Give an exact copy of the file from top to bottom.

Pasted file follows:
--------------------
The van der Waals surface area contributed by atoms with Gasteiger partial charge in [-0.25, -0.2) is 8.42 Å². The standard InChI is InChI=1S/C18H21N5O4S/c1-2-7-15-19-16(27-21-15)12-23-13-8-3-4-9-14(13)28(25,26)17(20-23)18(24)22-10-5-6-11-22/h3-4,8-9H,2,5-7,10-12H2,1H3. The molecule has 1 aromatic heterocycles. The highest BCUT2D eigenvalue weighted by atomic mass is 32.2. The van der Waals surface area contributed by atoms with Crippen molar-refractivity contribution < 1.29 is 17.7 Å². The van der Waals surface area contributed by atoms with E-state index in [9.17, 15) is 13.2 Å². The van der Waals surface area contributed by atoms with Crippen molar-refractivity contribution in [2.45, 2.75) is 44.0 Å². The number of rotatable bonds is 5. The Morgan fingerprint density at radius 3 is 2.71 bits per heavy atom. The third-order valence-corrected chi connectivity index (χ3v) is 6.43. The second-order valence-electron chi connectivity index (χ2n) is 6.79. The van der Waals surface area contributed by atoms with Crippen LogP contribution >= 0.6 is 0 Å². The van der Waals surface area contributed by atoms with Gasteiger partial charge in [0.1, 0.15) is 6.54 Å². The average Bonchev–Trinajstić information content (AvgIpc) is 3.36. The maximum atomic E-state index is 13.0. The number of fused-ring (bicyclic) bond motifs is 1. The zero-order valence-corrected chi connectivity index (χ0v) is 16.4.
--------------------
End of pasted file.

The van der Waals surface area contributed by atoms with Gasteiger partial charge in [-0.25, -0.2) is 8.42 Å². The standard InChI is InChI=1S/C18H21N5O4S/c1-2-7-15-19-16(27-21-15)12-23-13-8-3-4-9-14(13)28(25,26)17(20-23)18(24)22-10-5-6-11-22/h3-4,8-9H,2,5-7,10-12H2,1H3. The molecule has 1 aromatic heterocycles. The highest BCUT2D eigenvalue weighted by atomic mass is 32.2. The van der Waals surface area contributed by atoms with Crippen molar-refractivity contribution < 1.29 is 17.7 Å². The van der Waals surface area contributed by atoms with E-state index in [9.17, 15) is 13.2 Å². The van der Waals surface area contributed by atoms with Crippen molar-refractivity contribution in [2.45, 2.75) is 44.0 Å². The number of rotatable bonds is 5. The Morgan fingerprint density at radius 3 is 2.71 bits per heavy atom. The third-order valence-corrected chi connectivity index (χ3v) is 6.43. The second-order valence-electron chi connectivity index (χ2n) is 6.79. The van der Waals surface area contributed by atoms with Crippen LogP contribution >= 0.6 is 0 Å². The van der Waals surface area contributed by atoms with Gasteiger partial charge in [0.1, 0.15) is 6.54 Å². The average Bonchev–Trinajstić information content (AvgIpc) is 3.36. The maximum atomic E-state index is 13.0. The number of fused-ring (bicyclic) bond motifs is 1. The zero-order valence-corrected chi connectivity index (χ0v) is 16.4.